It’s very important to do extensive research on the moving company that you may work with. Check their BBB, Google reviews, Yelp reviews, and anywhere else that you like to find reviews.
How do BC and Alberta Compare?
BC vs Alberta Cost of Living
As a whole, Alberta’s cost of living is lower than BC.
The main reason we say this is because of the extreme cost of living within the lower mainland. If you’re currently living far from the lower mainland, then you may not see a large difference in cost of living if you move to Alberta.
For example, Vancouver’s cost of living is significantly higher than Calgary in just about any category that you can imagine.
On the other hand, Prince George, BC actually has nearly 15% lower rent costs than Calgary.
Comparing the crime rates of BC and Alberta, we find that as a whole, the two provinces have similar levels of crime.
According to these statistics, BC has 1,574 violent crimes per 100,000 population, while Alberta has 1,448 per 100,000 population.
You will need to do further research on the specific towns/cities that you are moving to and from in order to analyze the crime rates’ effect on your moving decision.
Speaking generally about BC’s public transit systems vs Alberta’s is difficult because it is so dependent on where you are.
As a whole, Calgary and Vancouver have some of the top-rated transit systems in Canada, with Edmonton’s public transportation lacking a little bit in comparison.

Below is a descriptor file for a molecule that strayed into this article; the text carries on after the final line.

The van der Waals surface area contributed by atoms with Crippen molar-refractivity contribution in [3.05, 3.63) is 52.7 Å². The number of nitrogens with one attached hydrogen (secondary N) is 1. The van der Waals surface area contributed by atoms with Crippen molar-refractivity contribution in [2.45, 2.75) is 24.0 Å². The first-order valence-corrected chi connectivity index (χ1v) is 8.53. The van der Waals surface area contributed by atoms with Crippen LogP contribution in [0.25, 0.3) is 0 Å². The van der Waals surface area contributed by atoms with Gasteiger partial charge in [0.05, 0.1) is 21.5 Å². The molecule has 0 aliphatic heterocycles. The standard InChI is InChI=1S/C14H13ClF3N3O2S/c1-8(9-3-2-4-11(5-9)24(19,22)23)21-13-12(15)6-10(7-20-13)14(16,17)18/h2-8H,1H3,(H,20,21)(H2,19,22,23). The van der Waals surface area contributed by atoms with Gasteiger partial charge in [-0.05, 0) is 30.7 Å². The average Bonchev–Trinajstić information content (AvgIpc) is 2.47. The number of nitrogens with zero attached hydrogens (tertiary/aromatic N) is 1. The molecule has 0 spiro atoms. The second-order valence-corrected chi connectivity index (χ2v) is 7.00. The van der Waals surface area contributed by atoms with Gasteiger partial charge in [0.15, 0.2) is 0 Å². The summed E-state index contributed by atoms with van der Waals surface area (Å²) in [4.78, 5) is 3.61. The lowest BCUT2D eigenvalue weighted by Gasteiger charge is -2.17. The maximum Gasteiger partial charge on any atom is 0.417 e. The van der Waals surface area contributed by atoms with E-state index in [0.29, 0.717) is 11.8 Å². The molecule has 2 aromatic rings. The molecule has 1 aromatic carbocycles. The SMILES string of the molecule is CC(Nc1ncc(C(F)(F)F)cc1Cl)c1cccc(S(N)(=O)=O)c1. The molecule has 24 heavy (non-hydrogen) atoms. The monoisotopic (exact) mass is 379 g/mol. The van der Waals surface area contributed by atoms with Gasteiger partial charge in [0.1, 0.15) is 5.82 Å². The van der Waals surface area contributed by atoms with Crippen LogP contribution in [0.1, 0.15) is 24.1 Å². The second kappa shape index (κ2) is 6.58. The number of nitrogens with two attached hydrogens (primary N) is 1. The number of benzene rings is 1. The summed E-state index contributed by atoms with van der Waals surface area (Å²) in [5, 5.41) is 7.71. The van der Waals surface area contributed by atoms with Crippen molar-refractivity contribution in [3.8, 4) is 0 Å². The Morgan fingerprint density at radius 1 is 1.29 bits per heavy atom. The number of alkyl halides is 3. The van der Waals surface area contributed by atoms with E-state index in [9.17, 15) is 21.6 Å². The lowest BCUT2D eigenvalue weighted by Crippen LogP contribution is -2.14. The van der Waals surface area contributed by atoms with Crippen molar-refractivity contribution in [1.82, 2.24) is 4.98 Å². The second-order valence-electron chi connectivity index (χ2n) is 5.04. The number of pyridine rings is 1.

If you’ll be needing public transportation, then we recommend checking out the public transportation in the specific city that you’re staying in, obviously. Google has great resources for seeing how long getting from point A to point B takes using transit, all the way from your home in BC.
To properly compare the climate of BC and Alberta, we first need to distinguish the different regions of BC.
If you’re currently living in the lower mainland, the difference in climate vs the interior of BC is huge.
Those of you lower mainland dwellers will be used to a lot of rain, but not very cold weather. But, if you currently live in the interior of BC, then you are more than likely used to cold winters.
Alberta has a similar climate to interior BC, with pretty cold winters.
Especially if you are moving from the lower mainland, you’ll likely want to invest in warmer winter jackets.
It’s not all bad news though, cause at least you’ll be leaving the endless rain behind you, and trading it for just a few snow days per month. Life is about picking your battles!
Where to Move to in Alberta
Alberta has a lot of fantastic cities, and smaller towns to call home. We put together a list of a few that you will want to consider, courtesy of Maclean’s.
We couldn’t talk about where to live in Alberta and not mention Calgary! Calgary’s population of 1.33 million people represents just about one-third of the total population of Alberta.
If you enjoy the big city life but were not enjoying the high price tag of living in Vancouver, you will be in for a treat moving to Calgary. With a one-bedroom apartment renting for an average of $1,214/month in Calgary, it’s no wonder it makes an attractive option to live in.